Yet, to stop reading at that point misses what I believe is the crux of his message. He continues, “And when these things begin to come to pass, then look up, and lift up your heads; for your redemption draweth nigh.” He didn’t say your destruction draweth nigh, even though it might look like that.
From a different perspective, seeing events around us in the light of Christian Science, we learn that the appearance of upheaval can indicate the fulfillment of God’s law, not the absence of it. The effect of divine law on the human scene isn’t simply smoothing over the rough spots, making everything more comfortable within an inherently unstable physical universe. Mary Baker Eddy saw divine law as a powerful, transforming influence. She wrote: “The breaking up of material beliefs may seem to be famine and pestilence, want and woe, sin, sickness, and death, which assume new phases until their nothingness appears. These disturbances will continue until the end of error, when all discord will be swallowed up in spiritual Truth.”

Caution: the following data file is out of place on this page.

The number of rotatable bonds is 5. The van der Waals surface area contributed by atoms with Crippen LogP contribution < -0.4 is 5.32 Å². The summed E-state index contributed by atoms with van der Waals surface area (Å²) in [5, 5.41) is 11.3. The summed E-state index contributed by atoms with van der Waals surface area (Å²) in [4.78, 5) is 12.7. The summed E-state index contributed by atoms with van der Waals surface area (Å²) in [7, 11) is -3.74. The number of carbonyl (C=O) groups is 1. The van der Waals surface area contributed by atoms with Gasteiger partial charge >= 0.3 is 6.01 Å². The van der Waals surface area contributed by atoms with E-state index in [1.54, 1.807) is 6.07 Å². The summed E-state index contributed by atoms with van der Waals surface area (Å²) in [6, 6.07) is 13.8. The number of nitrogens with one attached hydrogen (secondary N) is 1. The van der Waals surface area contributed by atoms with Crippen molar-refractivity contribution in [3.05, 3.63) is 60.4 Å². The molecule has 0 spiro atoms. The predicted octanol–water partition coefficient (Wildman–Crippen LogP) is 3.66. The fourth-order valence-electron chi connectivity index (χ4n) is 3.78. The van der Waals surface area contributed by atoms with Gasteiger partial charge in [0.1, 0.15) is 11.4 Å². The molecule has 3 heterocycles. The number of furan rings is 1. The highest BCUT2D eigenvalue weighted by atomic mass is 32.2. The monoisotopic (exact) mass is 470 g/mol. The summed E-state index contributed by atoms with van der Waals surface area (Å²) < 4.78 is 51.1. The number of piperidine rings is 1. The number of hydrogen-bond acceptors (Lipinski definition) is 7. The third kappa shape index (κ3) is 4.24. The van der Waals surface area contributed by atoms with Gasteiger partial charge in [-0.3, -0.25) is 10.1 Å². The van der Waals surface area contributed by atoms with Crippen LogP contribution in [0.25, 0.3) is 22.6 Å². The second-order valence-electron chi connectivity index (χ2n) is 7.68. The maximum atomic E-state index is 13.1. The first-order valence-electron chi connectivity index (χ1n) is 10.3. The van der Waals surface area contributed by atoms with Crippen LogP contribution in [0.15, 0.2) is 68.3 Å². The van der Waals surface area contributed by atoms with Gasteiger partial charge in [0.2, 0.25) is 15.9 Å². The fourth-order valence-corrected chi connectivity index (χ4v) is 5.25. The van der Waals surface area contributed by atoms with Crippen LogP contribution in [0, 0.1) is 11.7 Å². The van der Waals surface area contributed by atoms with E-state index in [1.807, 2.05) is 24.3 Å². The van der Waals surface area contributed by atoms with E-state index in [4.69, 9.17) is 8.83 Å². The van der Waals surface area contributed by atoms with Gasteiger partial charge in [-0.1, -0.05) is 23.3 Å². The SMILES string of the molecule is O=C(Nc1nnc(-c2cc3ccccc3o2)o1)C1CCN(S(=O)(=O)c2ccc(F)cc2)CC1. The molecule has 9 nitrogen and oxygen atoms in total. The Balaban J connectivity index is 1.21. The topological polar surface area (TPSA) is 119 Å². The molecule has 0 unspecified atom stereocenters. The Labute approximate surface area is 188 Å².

The prospect of material disturbances happening and continuing for a period of time can be unsettling. But the teachings of Christian Science give us the spiritual view so necessary for stability, healing, and spiritual growth in such times. They reveal God not as the creator or absentee caretaker of a chaotic universe, whom we plead with to put everything back as it was, but instead as the divine, omnipotent Principle of harmony. God is Spirit, the one supreme Cause who is all good and whose creation is also good and totally spiritual.
To have a spiritual outlook is to acknowledge the good God gives to each of His children, to every individual without exception. It’s to have, as first in our affections and aims, the spiritual sense that reveals the universe, including man, as moving in complete accord with good, as governed by Truth and Love. It takes only a glimpse of insight into the universal activity and supremacy of God to change how we look at our world.